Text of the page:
Most assume that the UK government will be bullied into asking the EU for another extension. I agree that that will probably happen. It’s what happens after that’s more suspect. Everybody assumes that if Boris asks, the EU will grant another three to six months of time for fiddling about. The EU doesn’t want a no-deal either. But what if the calculation is wrong? My understanding is that all 27 EU countries need to vote unanimously to grant another extension. What if just one of those countries decides “fuck it!”? A no-deal Brexit would be bad for Europe, but the past three years of indecision and investment stagnation have been pretty bad too. It’s quite possible that Britain will ask for another extension this month, and the EU will say no. I’m not someone that thinks No-Deal will be as instantly catastrophic as advertised. At this point, it would have to kill more people than the bubonic plague to be spun as anything other than “not as bad as they said it would be”. But I do believe the long term result will be terrible for the UK eventually, and in Northern Ireland almost immediately.
Saudi Arabia is in a terrible trap. Even the things that it thinks will help threaten its demise. As I pointed out in this video’s companion video, they want a US war with Iran because it would lead to a spike in oil prices, and more damage to competitors in Kuwait and Iraq than to themselves. But even this strategy comes with risks, whether they are caught up in the war or not.
I don’t have a ton of sympathy for the Saudi royal family, obviously, but it’s a situation worth appreciating. It’s Kafkaesque. They’ve constructed a paradise that no longer works. Every ploy they employ gets them closer to the edge. This video lays out the problem of the war with Iran, and this series lays out the broader problem.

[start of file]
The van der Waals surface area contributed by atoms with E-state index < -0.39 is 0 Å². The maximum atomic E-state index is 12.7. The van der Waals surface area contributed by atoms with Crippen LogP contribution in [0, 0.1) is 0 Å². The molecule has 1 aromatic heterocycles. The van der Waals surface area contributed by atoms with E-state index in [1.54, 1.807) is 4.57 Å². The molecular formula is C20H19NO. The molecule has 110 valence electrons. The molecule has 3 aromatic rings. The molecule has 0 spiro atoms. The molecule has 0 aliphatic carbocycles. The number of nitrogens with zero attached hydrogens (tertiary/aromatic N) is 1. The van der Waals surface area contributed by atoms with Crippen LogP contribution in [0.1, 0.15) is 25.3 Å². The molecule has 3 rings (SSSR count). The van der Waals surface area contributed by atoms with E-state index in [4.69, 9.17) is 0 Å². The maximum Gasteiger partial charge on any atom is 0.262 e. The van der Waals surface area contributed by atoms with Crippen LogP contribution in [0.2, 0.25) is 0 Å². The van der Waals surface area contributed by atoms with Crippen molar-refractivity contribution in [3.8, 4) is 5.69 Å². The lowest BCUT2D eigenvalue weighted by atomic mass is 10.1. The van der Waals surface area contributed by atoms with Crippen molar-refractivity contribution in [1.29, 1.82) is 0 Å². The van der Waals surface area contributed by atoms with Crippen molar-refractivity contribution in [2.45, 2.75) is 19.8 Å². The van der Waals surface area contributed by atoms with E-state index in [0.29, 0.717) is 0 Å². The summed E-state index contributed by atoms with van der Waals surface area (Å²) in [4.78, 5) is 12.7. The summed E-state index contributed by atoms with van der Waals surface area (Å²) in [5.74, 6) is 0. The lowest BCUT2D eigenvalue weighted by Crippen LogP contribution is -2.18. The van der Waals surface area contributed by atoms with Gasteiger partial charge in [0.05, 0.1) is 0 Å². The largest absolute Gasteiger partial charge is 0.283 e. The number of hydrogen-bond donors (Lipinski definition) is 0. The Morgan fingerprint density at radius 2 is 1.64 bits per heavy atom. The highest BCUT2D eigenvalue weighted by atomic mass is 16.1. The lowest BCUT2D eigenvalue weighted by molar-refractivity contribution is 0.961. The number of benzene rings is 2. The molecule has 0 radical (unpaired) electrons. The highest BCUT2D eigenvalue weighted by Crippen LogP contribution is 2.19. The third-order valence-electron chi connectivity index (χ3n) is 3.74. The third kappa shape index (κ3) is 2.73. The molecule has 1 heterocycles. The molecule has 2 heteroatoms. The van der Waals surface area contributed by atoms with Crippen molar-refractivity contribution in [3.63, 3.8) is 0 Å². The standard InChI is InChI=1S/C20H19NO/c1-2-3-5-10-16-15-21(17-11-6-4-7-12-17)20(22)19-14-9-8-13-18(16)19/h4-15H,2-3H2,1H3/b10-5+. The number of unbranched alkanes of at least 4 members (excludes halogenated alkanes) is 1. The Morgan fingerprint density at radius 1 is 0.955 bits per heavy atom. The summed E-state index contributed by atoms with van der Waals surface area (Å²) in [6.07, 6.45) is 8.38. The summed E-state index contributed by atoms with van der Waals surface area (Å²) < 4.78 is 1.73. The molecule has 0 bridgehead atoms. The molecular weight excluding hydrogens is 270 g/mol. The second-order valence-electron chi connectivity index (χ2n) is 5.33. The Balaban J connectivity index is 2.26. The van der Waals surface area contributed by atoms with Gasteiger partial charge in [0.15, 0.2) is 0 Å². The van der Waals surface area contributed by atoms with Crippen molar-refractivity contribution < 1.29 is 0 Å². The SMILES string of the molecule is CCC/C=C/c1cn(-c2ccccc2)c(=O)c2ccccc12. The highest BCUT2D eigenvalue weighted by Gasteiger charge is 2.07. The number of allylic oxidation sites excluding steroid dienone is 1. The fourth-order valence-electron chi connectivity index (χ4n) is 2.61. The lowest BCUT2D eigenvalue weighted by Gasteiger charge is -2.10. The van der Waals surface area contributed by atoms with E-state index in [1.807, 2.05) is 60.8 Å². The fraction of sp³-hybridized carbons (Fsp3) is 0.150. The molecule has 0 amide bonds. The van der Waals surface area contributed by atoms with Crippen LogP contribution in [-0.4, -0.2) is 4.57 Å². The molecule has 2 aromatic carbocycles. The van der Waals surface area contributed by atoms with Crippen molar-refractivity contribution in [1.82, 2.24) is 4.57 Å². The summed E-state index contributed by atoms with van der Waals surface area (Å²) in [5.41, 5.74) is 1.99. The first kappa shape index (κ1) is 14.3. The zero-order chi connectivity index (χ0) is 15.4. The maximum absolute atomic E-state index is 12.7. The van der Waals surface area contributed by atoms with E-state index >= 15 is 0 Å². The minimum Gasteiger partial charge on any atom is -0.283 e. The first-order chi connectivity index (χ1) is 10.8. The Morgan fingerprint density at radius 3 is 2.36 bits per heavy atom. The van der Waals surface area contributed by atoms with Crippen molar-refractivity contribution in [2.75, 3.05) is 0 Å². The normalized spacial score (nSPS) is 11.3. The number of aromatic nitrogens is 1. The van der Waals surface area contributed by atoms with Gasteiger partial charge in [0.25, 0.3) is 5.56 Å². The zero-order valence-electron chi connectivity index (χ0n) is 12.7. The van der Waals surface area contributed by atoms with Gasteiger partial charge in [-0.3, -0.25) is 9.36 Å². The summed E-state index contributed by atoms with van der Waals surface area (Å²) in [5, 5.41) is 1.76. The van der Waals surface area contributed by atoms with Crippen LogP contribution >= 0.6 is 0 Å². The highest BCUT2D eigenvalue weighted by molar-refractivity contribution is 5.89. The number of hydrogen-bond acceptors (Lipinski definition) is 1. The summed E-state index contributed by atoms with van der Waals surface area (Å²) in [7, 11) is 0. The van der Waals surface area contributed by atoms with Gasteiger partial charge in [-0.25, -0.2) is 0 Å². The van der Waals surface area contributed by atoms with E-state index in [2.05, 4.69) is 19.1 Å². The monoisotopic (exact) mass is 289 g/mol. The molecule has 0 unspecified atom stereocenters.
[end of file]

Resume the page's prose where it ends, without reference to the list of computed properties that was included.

Multi-polarity doesn’t have to be a disaster. It certainly could be. As competition between the US and China has ramped up over the past year or so, the focus has been on violent possibilities, and the US defense department has led the charge. That’s certainly the point of the exercise. China is being turned into an enemy so we can sell weapons. The competition now looks to me to be inevitable. But, as this video entreats, we can change the tone of that competition.
We can change the frame from war to friendly competition. The last cold war had horrific consequences, but it had positive ramifications as well. If we act proactively we can optimize the mix of the next competition for positivity rather than horror. This may sound ridiculous, but it’s not. The tone of the New Cold War will determine whether or not it kills us.
I should really cover Mexico more, as I finally do with today’s video. This channel is very much based on US policy. Sure, I go in depth on the history and politics of a range of other countries, but it’s almost always in the framework of their significance for US foreign policy. Mexico is probably more important for the long term success or failure of the United States than any other country, except maybe China. Mexico is vastly more important for the US than any of the Middle Eastern wars or conflicts I have described.
Mexico is a trillion dollar economy. There are not many of those. It also shares one of the world’s longest borders with the United States. As I talk about today, there’s a good chance that the US and Mexico are going to converge further over the next couple decades, creating a block, with just three countries, that could remain vastly richer than China throughout the century. Or it could go in the other direction. Drug Wars, border nastiness, and outright US racism could derail this happy future. This is a topic I should cover more.
Today’s video skirts an interesting question. How much do the US people know about the power our government, financial and legal sectors exercise in the world? My sense is not much. I have this, perhaps naive, hope that if they did have a better sense of that power, they would want the US government to use that power more responsibility. Instead, at this point we’ve got a government and media that actively misleads the people on this topic, and often misleads itself.
A key part of Washington DC’s ability to benefit from ever increasing defense budgets is keeping people scared. Emphasizing that US financial and legal power is capable of shutting down almost any real threat would kind of sabotage that effort. So we pretend that places like Russia and China are somehow independent actors that can do us harm, rather than stakeholders than are almost as wrapped up in benefiting from the status quo as the US is. I dunno. It’s something I think about a lot.